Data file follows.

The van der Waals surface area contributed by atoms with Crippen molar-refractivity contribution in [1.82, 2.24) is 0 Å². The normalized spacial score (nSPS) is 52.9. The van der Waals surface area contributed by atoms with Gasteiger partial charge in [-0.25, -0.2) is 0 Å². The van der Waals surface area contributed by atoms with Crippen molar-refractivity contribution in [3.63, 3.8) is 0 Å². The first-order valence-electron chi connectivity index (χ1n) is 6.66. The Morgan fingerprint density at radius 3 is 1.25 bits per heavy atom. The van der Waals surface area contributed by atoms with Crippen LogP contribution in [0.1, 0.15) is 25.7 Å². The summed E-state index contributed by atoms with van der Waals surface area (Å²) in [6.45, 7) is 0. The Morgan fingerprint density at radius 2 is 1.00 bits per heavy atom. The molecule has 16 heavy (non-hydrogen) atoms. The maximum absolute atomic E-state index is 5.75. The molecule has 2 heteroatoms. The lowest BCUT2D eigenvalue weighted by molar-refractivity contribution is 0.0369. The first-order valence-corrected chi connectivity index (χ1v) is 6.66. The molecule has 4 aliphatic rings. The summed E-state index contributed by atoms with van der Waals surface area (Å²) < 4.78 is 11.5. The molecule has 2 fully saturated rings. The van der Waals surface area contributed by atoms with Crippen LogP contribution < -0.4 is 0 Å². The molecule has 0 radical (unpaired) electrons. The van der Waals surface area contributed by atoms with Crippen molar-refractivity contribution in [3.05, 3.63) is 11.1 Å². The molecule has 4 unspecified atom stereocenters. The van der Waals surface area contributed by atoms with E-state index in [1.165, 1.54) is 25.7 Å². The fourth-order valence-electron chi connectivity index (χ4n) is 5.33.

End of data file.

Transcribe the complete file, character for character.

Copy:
The van der Waals surface area contributed by atoms with Crippen molar-refractivity contribution in [1.82, 2.24) is 0 Å². The normalized spacial score (nSPS) is 52.9. The van der Waals surface area contributed by atoms with Gasteiger partial charge in [-0.25, -0.2) is 0 Å². The van der Waals surface area contributed by atoms with Crippen molar-refractivity contribution in [3.63, 3.8) is 0 Å². The first-order valence-electron chi connectivity index (χ1n) is 6.66. The Morgan fingerprint density at radius 3 is 1.25 bits per heavy atom. The van der Waals surface area contributed by atoms with Crippen LogP contribution in [0.1, 0.15) is 25.7 Å². The summed E-state index contributed by atoms with van der Waals surface area (Å²) in [6.45, 7) is 0. The Morgan fingerprint density at radius 2 is 1.00 bits per heavy atom. The molecule has 16 heavy (non-hydrogen) atoms. The maximum absolute atomic E-state index is 5.75. The molecule has 2 heteroatoms. The lowest BCUT2D eigenvalue weighted by molar-refractivity contribution is 0.0369. The first-order valence-corrected chi connectivity index (χ1v) is 6.66. The molecule has 4 aliphatic rings. The summed E-state index contributed by atoms with van der Waals surface area (Å²) < 4.78 is 11.5. The molecule has 2 fully saturated rings. The van der Waals surface area contributed by atoms with Crippen LogP contribution < -0.4 is 0 Å². The molecule has 0 radical (unpaired) electrons. The van der Waals surface area contributed by atoms with Crippen molar-refractivity contribution in [3.05, 3.63) is 11.1 Å². The molecule has 4 unspecified atom stereocenters. The van der Waals surface area contributed by atoms with E-state index in [1.165, 1.54) is 25.7 Å². The fourth-order valence-electron chi connectivity index (χ4n) is 5.33.